Saturday, first lady of Khmer Rouge, Ieng Thirith, died at the age of 83, her family and U.N. officials said.
- Her son, Ieng Vuth, said she had been suffering from dementia, heart troubles and other health problems.
- A leader who was the highest-ranking woman in the genocidal regime that oversaw the death of nearly 2 million Cambodians in the late 1970s.
According to Mr. Youk Chhang, director of Documentation Center of Cambodia,“Ieng Thirith has passed away, but the crimes she has directly involved in are still with us. It is the truth. Her death is a victory of evil and a losing battle of God.“
The body was cremated late on Monday in Pailin, a former Khmer Rouge stronghold on the Thai border where many regime leaders settled after they were ousted by a Vietnamese invasion of Cambodia in 1979. First Lady of Khmer Rouge Ieng Thirith was among only a handful of people ever brought to court over atrocities during the Khmer Rouge era. The suspension of her trial was a bitter blow to many who survived the regime.
Between 200-300 people attended religious rites and prayers for First Lady of Khmer Rouge Ieng Thirith, who was charged but never fully prosecuted for crimes against humanity by a UN-backed tribunal.
“We must continue to educate our children about what happened and document crimes that continue to harm our society. The crimes of genocide do not stop at a tribunal,” said Youk Chhang.
Ieng Thirith (10 March 1932 – 22 August 2015) was an influential figure in the Khmer Rouge, although she was neither a member of the Khmer Rouge Standing Committee nor of the Central Committee. Ieng Thirith was the wife of Ieng Sary, who was Minister of Foreign Affairs of Democratic Kampuchea’s Khmer Rouge regime. She served as Minister of Social Affairs from October 1975 until the fall of the Khmer Rouge in 1979.
She was the sister of Khieu Ponnary, who was the first wife of Pol Pot. She was arrested by the Extraordinary Chamber in the Courts of Cambodia (ECCC) in November 2007 with her husband, Ieng Sary, on suspicion of genocide, war crimes and crimes against humanity.
Thirith lived with her husband, Ieng Sary, in a luxurious villa on Street 21, in southern Phnom Penh. Until her arrest, she was rarely seen in public.
By 2006, Ieng Thirith and her husband had retained foreign legal counsel to assist with their defence as the Cambodia Tribunal made progress with courtroom preparation and judge selection. She was arrested, along with ailing Ieng Sary, on November 12, 2007, at their home in Phnom Penh, after being indicted by the Cambodia Tribunal.
She was arrested for crimes against humanity: “planning, direction, coordination and ordering of widespread purges … and the unlawful killing or murder of staff members from within the Ministry of Social Affairs.” On November 17, 2011, Thirith was ruled mentally unfit to stand trial, due to her severe case of Alzheimer’s Disease, and was ordered to be released. Prosecutors appealed against her release. On December 13, 2011, appeals judges reversed the ruling to release Thirith and ordered new medical exams to see how mentally fit she was to stand trial. In September 2012, the November 2011 ruling of her mental incompetence was put back into place, and she was released from prison.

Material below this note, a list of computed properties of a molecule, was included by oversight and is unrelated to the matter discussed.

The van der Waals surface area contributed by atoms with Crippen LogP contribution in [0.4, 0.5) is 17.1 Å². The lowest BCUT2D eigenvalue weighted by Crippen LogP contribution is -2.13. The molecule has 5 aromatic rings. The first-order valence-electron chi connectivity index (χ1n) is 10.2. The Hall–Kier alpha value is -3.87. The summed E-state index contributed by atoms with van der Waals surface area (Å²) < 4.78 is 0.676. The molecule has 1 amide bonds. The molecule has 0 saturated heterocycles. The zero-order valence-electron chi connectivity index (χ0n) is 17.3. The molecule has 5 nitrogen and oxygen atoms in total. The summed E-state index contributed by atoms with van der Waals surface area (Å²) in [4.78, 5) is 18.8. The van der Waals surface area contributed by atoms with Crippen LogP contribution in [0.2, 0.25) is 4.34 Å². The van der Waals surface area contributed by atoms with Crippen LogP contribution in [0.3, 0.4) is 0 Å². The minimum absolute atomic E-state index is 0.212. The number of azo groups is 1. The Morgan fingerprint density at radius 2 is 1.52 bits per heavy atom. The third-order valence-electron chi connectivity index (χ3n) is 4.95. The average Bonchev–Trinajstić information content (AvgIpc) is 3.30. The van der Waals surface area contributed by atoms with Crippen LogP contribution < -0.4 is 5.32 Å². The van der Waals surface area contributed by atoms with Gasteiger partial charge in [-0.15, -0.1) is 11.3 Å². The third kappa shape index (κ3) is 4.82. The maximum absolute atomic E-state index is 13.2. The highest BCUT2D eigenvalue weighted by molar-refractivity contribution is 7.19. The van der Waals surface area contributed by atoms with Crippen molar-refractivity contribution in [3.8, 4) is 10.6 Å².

First Lady of Khmer Rouge Ieng Thirith died on 22 August 2015 at the age of 83 from complications of the disease.
Khmers rouges (French for “Red Khmers”;Khmer Kraham), more commonly known in English as ‘Khmer Rouge’ (corruption of ‘Khmers rouges’), was the name given to the followers of the Communist Party of Kampuchea in Cambodia. It was formed in 1968 as an offshoot of the Vietnam People’s Army fromNorth Vietnam. It was the ruling party in Cambodia from 1975 to 1979, led by Pol Pot, Nuon Chea, Ieng Sary, Son Sen, andKhieu Samphan. Democratic Kampuchea was the name of the state as controlled by the government of the Khmer Rouge from 1975 to 1979. It allied with North Vietnam, the Viet Cong, and Pathet Lao during the Vietnam War against the anti-Communist forces.
The organization is remembered especially for orchestrating the Cambodian genocide, which resulted from the enforcement of its social engineering policies. Its attempts at agricultural reform led to widespread famine, while its insistence on absolute self-sufficiency, even in the supply of medicine, led to the death of thousands from treatable diseases such as malaria. Arbitrary executions and torture carried out by its cadres against perceived subversive elements, or during purges of its own ranks between 1975 and 1978, are considered to have constituted genocide.
The governments-in-exile (including the Khmer Rouge) still had a seat in the UN in 1979, but it was later taken away, in 1993, as the monarchy was restored and the country underwent a name change to the Kingdom of Cambodia. A year later thousands of Khmer Rouge guerrillas surrendered themselves in a government amnesty. In 1996, a new political party, the Democratic National Union Movement, was formed by Ieng Sary, who was granted amnesty for all of his roles as the deputy leader of the Khmer Rouge. The organization (Khmer Rouge) was largely dissolved by the mid-1990s, and finally surrendered completely in 1999. In 2014 two Khmer Rouge leaders Nuon Chea and Kheiu Samphan were jailed by a UN backed court for life, which found them guilty of crimes against humanity and responsible for the deaths of up to 2,000,000 Cambodians (Khmer), nearly a quarter of the country’s then population, during the “Killing Fields” era between 1975-1979.IMAGE/AFP/Getty Images